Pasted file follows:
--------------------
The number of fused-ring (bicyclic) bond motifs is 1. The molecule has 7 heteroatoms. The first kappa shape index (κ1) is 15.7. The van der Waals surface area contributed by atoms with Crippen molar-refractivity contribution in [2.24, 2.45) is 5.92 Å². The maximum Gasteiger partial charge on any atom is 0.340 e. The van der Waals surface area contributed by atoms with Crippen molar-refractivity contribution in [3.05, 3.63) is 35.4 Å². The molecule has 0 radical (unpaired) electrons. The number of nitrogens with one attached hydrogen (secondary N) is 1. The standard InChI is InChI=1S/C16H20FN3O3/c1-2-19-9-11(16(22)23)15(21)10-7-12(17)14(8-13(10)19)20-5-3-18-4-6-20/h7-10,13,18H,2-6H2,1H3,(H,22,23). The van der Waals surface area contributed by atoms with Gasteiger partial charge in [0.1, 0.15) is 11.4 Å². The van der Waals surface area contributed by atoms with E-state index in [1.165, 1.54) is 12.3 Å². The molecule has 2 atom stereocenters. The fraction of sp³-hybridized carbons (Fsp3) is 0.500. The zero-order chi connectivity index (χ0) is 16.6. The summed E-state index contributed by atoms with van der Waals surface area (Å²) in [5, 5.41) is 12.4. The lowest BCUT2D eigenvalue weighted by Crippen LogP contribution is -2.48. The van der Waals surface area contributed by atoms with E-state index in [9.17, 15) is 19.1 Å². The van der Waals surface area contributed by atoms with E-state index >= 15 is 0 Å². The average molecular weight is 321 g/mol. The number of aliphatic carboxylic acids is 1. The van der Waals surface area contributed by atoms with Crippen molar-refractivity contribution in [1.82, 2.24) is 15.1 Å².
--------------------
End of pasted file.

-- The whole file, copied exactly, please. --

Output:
The number of fused-ring (bicyclic) bond motifs is 1. The molecule has 7 heteroatoms. The first kappa shape index (κ1) is 15.7. The van der Waals surface area contributed by atoms with Crippen molar-refractivity contribution in [2.24, 2.45) is 5.92 Å². The maximum Gasteiger partial charge on any atom is 0.340 e. The van der Waals surface area contributed by atoms with Crippen molar-refractivity contribution in [3.05, 3.63) is 35.4 Å². The molecule has 0 radical (unpaired) electrons. The number of nitrogens with one attached hydrogen (secondary N) is 1. The standard InChI is InChI=1S/C16H20FN3O3/c1-2-19-9-11(16(22)23)15(21)10-7-12(17)14(8-13(10)19)20-5-3-18-4-6-20/h7-10,13,18H,2-6H2,1H3,(H,22,23). The van der Waals surface area contributed by atoms with Gasteiger partial charge in [0.1, 0.15) is 11.4 Å². The van der Waals surface area contributed by atoms with E-state index in [1.165, 1.54) is 12.3 Å². The molecule has 2 atom stereocenters. The fraction of sp³-hybridized carbons (Fsp3) is 0.500. The zero-order chi connectivity index (χ0) is 16.6. The summed E-state index contributed by atoms with van der Waals surface area (Å²) in [5, 5.41) is 12.4. The lowest BCUT2D eigenvalue weighted by Crippen LogP contribution is -2.48. The van der Waals surface area contributed by atoms with E-state index in [9.17, 15) is 19.1 Å². The van der Waals surface area contributed by atoms with E-state index >= 15 is 0 Å². The average molecular weight is 321 g/mol. The number of aliphatic carboxylic acids is 1. The van der Waals surface area contributed by atoms with Crippen molar-refractivity contribution in [1.82, 2.24) is 15.1 Å².